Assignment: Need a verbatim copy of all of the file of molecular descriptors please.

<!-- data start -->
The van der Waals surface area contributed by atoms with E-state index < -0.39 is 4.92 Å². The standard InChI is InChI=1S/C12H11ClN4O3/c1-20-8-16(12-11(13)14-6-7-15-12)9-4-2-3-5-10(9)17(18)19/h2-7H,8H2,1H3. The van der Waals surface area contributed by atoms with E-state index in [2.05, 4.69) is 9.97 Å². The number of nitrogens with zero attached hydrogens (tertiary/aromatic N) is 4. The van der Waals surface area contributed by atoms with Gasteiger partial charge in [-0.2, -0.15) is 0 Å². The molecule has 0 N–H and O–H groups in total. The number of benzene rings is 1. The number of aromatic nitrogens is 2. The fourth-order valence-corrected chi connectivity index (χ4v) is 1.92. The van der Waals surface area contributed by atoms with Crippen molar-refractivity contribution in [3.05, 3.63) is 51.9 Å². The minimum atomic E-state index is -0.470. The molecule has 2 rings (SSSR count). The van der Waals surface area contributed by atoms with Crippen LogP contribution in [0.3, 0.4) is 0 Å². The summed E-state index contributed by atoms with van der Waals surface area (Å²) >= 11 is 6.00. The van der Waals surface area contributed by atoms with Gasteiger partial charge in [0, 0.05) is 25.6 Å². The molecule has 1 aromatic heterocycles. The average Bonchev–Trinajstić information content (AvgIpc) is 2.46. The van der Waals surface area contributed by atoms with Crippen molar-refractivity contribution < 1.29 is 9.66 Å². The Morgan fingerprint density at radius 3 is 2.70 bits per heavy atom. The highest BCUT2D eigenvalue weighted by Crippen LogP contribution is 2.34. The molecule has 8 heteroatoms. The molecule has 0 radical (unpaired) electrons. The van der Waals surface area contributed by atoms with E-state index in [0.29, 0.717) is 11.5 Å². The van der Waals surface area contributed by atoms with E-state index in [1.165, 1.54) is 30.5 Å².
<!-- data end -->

The van der Waals surface area contributed by atoms with E-state index < -0.39 is 4.92 Å². The standard InChI is InChI=1S/C12H11ClN4O3/c1-20-8-16(12-11(13)14-6-7-15-12)9-4-2-3-5-10(9)17(18)19/h2-7H,8H2,1H3. The van der Waals surface area contributed by atoms with E-state index in [2.05, 4.69) is 9.97 Å². The number of nitrogens with zero attached hydrogens (tertiary/aromatic N) is 4. The van der Waals surface area contributed by atoms with Gasteiger partial charge in [-0.2, -0.15) is 0 Å². The molecule has 0 N–H and O–H groups in total. The number of benzene rings is 1. The number of aromatic nitrogens is 2. The fourth-order valence-corrected chi connectivity index (χ4v) is 1.92. The van der Waals surface area contributed by atoms with Crippen molar-refractivity contribution in [3.05, 3.63) is 51.9 Å². The minimum atomic E-state index is -0.470. The molecule has 2 rings (SSSR count). The van der Waals surface area contributed by atoms with Crippen LogP contribution in [0.3, 0.4) is 0 Å². The summed E-state index contributed by atoms with van der Waals surface area (Å²) >= 11 is 6.00. The van der Waals surface area contributed by atoms with Gasteiger partial charge in [0, 0.05) is 25.6 Å². The molecule has 1 aromatic heterocycles. The average Bonchev–Trinajstić information content (AvgIpc) is 2.46. The van der Waals surface area contributed by atoms with Crippen molar-refractivity contribution < 1.29 is 9.66 Å². The Morgan fingerprint density at radius 3 is 2.70 bits per heavy atom. The highest BCUT2D eigenvalue weighted by Crippen LogP contribution is 2.34. The molecule has 8 heteroatoms. The molecule has 0 radical (unpaired) electrons. The van der Waals surface area contributed by atoms with E-state index in [0.29, 0.717) is 11.5 Å². The van der Waals surface area contributed by atoms with E-state index in [1.165, 1.54) is 30.5 Å².